Are there partners we should mention? No, actually, the name comes from when I was a kid. My dad drove an old Ford Econoline van that had three on the tree [three gears on the steering column]. We also had an old Falcon wagon that had three on the tree, too. One day, someone asked me the name of my production company, and I blurted out “Three on the Tree.” It stuck.

How’d you get involved with Dewar’s, anyway? Let’s see, I originally did a job with Dewar‘s photographing in Hong Kong. It was a lifestyle shoot for the Asian market. It was a great job, we had a great time, I worked really hard, and we got a lot of great results. So they had me on their radar. Then someone contacted my other agent and said, ‘Look, we’re doing a redesign of the bottles, and we’d like Danny to photograph them.’ So I asked them if they wanted lifestyle shots, a party, or what. And Dewar’s said ‘No, we want you to shoot the bottles.’”

Is this your first time shooting product? It is. But there’s something cool about switching up, and we just went for it.

The results are classic. Thanks!

Speaking of classic, Dewar’s is kinda like the classic rock of scotch, isn’t it? (Laughs) Yeah, I like that line. Now you’ve gotta have a drink with me.

I would but I’ve got another interview ahead and I’m afraid it might mellow me out. Nothing’s gonna mellow you out, Hood.

Howdy, Hello, Hiya: My Name Is Tricia Romano

imageBefore you start reading my blog entries and wondering who that crazy lady wandering around L.A. at all hours of the night is, allow me to introduce myself. My name is Tricia Romano, and I’ve previously terrorized the shores of the East Coast where I wrote a column about nightlife called “Fly Life” for the Village Voice in New York. That five-year run ended in 2007; I packed up and moved to Los Angeles last spring and was living a quiet life by the beach, when BlackBook lulled me out of retirement. I’ll be reviewing the latest in Los Angeles nightlife, dishing news and gossip about the city’s parties, bars, clubs, restaurants, and even the occasional taco truck.

Speaking of trucks: The now-infamous Kogi Korean BBQ vehicle has managed to squeak into the top-4 slot of L.A. Taco’s Taco Madness tournament. The Twittering upstarts are currently up against Yuca’s, where they are losing to the more traditional family-owned chain, 61 percent to 39 percent. Voting in this round goes till manana, and the winners will be announced Monday. I’ve also been told that the owners are in New York all this month, where they have been hobnobbing with some heavyweight foodies, including Anthony Bourdain and LA Weekly’s Jonathan Gold. Kogi’s rep also hinted that there’s going to be some major news in about a month. (Are they going to permanently set up shop in my kitchen? No? One can dream.)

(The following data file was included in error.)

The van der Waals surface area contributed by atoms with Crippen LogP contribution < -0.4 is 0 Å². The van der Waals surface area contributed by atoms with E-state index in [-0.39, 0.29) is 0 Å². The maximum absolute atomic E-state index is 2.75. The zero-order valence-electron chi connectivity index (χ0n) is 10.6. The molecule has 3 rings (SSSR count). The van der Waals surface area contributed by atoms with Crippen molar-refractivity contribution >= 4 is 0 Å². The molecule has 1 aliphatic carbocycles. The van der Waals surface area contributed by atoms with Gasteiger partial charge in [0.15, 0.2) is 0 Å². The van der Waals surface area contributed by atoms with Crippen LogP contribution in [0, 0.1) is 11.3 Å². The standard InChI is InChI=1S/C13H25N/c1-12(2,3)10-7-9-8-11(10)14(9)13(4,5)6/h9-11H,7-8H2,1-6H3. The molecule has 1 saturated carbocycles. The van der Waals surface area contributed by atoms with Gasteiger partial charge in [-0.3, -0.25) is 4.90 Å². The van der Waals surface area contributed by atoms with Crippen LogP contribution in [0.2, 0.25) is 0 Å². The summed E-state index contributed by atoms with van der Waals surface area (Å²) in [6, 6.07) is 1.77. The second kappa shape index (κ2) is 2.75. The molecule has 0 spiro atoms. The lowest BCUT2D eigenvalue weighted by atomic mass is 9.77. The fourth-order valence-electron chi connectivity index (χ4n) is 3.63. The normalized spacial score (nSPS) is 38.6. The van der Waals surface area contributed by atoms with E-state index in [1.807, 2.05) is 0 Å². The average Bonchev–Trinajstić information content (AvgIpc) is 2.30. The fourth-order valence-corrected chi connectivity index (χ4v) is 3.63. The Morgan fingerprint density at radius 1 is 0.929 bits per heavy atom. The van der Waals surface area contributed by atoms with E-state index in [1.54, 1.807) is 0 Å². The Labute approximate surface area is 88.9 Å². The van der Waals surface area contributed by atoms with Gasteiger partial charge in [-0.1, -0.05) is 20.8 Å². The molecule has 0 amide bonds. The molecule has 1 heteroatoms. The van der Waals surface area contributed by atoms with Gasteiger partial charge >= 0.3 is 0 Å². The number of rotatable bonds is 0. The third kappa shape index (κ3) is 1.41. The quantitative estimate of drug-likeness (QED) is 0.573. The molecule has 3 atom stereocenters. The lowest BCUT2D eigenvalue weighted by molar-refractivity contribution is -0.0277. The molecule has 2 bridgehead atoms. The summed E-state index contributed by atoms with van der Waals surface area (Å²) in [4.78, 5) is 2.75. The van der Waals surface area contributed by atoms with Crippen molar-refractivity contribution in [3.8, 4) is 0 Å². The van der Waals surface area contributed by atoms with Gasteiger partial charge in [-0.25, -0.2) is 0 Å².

You need something to wash down those delicious tacos, and if you’re in the USC neighborhood, you can now stop at a gastropub instead of a corny frat bar. The newly opened The Lab looks just like you’d expect with a name like that — all scientific and stuff. The minimalist and sleek design is pretty sophisticated for your average college student, but it seems that the Lab aspires to reach a crowd beyond the usual dorm room spillover. There’s an extensive beer and wine list (ranging from a Blue Moon Belgian White to Moosehead to something called the Trojan Blonde), as well as a Lab sampler on offer at an economical $7. The food menu does have some gastronomic aspirations — lamb shank, seared tuna, and risotto — but Caroline on Crack wasn’t terribly impressed by the grub. You’ll have to judge for yourself.

Beer enthusiasts have yet another thing to look forward to: The city’s first-ever beer festival. Hosted by the LA Cabal (the Los Angeles Craft and Artisanal Beer Appreciation League), The Craft Beer Fest on May 9 at the Echoplex will feature 26 handcrafted beers and free pub grub, all for $30 and seven hours of unending fun.